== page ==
How America responds to the COVID-19 crisis will influence how severe the near-term recession becomes. But Washington’s response will also make all the difference to the nation’s long-term economic health.
Policies for holding down unemployment and ensuring a strong recovery later should start from two principles: lend to fundamentally sound employers while the crisis persists, and trust the resilience of the free market economy after the worst is past.
Today’s economic challenge is that businesses, even the strongest, face a cash crisis more severe than balance sheets are built to withstand. Cash flow has collapsed because revenues have suffered a sudden stop while payroll, rent and interest expenses continue as usual.
According to a Womply survey, 21 percent of small businesses can’t survive past a month if sales stop completely, while 72 percent can’t survive six months. Large employers have more ability to tap credit lines and other resources, but banks don’t have infinite lending capacity to see corporate America through the crisis.
Employers have little choice but laying off workers when they’re running out of cash. Weekly unemployment claims over the last two weeks have spiked to 9.9 million workers — more than nine times worse than America’s previous worst two-week period ever in 1982.
Mass unemployment and business bankruptcies impose a profound human toll, but they’ll also impede recovery when today’s crisis recedes.
The answer is for the federal government to lend without limit to all employers needing help as long as the cash crunch continues. The $2.2 trillion CARES Act rightly focuses on business lending, with $1.1 trillion aimed at employers.
This is not enough. Washington will need to do more.
America needs additional channels for small business loans, since the new law makes the heroic assumption that the Small Business Administration can increase its loan portfolio eightfold in a matter of weeks.
Bank regulators must send stronger messages encouraging aggressive new lending and forbearance on existing loans, since their natural tendency to promote bank prudence will exacerbate the cash crunch.
If businesses remain closed into the summer, new lending facilities will prove too small to prevent accelerating unemployment and bankruptcies. As lawmakers begin to discuss priorities for a “phase four” coronavirus response bill, they should prepare for additional rounds of lending.
Just as important, however, is creating conditions in which America’s private sector will roar back after the crisis. The nation’s productive capacity will be intact and ready. Consumer demand will be strong, even if there are shifts in preferences, like de-emphasizing crowded places.
While the private sector will emerge with enormous indebtedness, most enterprises will be able to repay emergency debts through revived profits. For large companies resorting to government loans, restrictions on dividends and stock buybacks will create incentives to repay loans quickly.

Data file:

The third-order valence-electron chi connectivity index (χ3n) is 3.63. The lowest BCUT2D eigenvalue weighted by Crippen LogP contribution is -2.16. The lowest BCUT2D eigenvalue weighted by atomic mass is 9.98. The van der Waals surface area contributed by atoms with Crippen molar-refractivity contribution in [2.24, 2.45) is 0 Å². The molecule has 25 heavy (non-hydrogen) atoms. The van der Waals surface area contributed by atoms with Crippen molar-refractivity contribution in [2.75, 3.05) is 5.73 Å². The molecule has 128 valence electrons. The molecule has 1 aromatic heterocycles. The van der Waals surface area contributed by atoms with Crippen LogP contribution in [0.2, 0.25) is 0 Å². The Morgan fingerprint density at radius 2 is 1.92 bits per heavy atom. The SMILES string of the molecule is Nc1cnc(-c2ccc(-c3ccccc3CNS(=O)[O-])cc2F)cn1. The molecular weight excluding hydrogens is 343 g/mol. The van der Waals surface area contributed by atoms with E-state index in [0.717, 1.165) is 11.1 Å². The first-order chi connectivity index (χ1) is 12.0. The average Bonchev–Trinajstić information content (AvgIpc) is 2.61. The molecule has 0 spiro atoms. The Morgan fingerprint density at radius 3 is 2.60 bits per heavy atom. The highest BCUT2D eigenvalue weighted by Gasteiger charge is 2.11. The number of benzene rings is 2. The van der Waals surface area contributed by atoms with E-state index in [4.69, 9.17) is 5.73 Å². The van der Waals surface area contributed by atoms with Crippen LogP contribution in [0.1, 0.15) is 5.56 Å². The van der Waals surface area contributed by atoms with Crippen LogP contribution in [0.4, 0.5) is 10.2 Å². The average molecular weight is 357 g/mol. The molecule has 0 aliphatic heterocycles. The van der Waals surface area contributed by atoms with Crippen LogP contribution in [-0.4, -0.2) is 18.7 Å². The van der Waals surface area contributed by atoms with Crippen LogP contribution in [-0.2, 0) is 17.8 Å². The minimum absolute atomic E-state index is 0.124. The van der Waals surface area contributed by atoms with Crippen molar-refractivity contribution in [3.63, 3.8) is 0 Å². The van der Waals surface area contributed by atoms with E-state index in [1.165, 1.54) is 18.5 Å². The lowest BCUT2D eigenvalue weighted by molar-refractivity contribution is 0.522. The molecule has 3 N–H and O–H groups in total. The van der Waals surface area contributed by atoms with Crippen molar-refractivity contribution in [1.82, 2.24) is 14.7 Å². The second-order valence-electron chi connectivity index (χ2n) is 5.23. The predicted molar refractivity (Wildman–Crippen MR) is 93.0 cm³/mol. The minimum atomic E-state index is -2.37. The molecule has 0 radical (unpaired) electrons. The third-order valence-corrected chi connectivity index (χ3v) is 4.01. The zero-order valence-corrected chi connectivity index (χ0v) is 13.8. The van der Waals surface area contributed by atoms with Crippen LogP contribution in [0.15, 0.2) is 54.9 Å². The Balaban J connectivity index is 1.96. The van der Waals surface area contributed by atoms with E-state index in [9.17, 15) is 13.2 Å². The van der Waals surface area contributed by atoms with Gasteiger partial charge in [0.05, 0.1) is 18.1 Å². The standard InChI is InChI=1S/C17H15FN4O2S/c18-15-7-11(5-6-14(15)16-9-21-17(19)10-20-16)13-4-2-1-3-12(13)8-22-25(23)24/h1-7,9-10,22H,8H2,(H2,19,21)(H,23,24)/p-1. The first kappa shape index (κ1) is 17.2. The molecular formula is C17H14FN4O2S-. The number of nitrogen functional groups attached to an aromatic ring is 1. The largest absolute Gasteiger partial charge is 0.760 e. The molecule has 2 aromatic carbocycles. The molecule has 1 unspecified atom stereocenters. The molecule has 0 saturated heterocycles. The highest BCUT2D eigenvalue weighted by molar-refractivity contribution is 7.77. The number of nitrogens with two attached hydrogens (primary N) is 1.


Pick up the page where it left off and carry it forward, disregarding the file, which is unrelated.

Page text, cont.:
Some companies will need to raise new capital to reimburse the government. But America has the world’s most sophisticated capital markets, and they’ll accomplish this job efficiently if the government allows them.
Although government loans to the banking sector during the 2008 financial crisis were politically unpopular, they were successful. Banks raised more than $200 billion in equity capital and paid the government back with interest.
A crucial part of the medium-term strategy is resisting temptations to pursue policies having nothing to do with today’s crisis but adding uncertainty to business decision-making. There’s nothing wrong with America’s flexible labor markets — which help make Americans far more prosperous than people in less flexible economies — or with buybacks that recycle capital to its highest use.
It’s unhelpful to the recovery when politicians say the crisis presents “a tremendous opportunity” to reshape the economy, as one recently did.
Policymakers should recognize it is private sector ingenuity that has ramped up tests to 65,000 a day and may soon deliver COVID-19 vaccines and medications.
As for longer-term policies reflecting what we are learning today, how about building a stockpile of ventilators and other vital equipment, just as we maintain a Strategic Petroleum Reserve? Or identifying excessive regulations impeding the private sector’s mobilization against the coronavirus, and loosening them?
States should reform restrictive occupational licensing rules that, among other baneful consequences, have created staffing shortages in healthcare.
Finally, Washington should set the stage for vigorous recovery by promising temporary spending levels will not become permanent. The national debt will, of necessity, explode upward this year.
If America’s debt remains on a path toward exponential growth, it will crowd out private-sector investment and hold back growth for decades.
Think of post-crisis spending restraint not as “austerity,” but as putting the emergency fire trucks back in the firehouse, where they will then belong.
Time and again, America’s private sector has healed faster after crises than almost anyone could imagine.
If Washington gets its strategy right, the economy will again prove its resilience.